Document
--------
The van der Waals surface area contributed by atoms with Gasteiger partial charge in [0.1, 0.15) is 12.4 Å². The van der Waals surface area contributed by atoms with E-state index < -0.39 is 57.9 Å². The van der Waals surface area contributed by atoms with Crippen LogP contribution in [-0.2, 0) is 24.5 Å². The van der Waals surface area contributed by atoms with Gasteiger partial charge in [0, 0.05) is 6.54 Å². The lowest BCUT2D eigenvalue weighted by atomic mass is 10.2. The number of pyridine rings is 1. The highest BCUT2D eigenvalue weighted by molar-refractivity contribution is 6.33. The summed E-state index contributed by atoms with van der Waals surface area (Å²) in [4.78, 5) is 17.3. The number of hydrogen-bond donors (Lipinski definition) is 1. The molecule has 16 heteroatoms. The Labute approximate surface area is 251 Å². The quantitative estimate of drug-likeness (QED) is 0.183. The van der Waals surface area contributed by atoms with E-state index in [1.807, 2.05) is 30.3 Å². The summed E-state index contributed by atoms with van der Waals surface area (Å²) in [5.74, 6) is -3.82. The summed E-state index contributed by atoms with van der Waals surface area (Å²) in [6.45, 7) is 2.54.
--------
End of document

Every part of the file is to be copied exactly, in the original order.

The van der Waals surface area contributed by atoms with Gasteiger partial charge in [0.1, 0.15) is 12.4 Å². The van der Waals surface area contributed by atoms with E-state index < -0.39 is 57.9 Å². The van der Waals surface area contributed by atoms with Crippen LogP contribution in [-0.2, 0) is 24.5 Å². The van der Waals surface area contributed by atoms with Gasteiger partial charge in [0, 0.05) is 6.54 Å². The lowest BCUT2D eigenvalue weighted by atomic mass is 10.2. The number of pyridine rings is 1. The highest BCUT2D eigenvalue weighted by molar-refractivity contribution is 6.33. The summed E-state index contributed by atoms with van der Waals surface area (Å²) in [4.78, 5) is 17.3. The number of hydrogen-bond donors (Lipinski definition) is 1. The molecule has 16 heteroatoms. The Labute approximate surface area is 251 Å². The quantitative estimate of drug-likeness (QED) is 0.183. The van der Waals surface area contributed by atoms with E-state index in [1.807, 2.05) is 30.3 Å². The summed E-state index contributed by atoms with van der Waals surface area (Å²) in [5.74, 6) is -3.82. The summed E-state index contributed by atoms with van der Waals surface area (Å²) in [6.45, 7) is 2.54.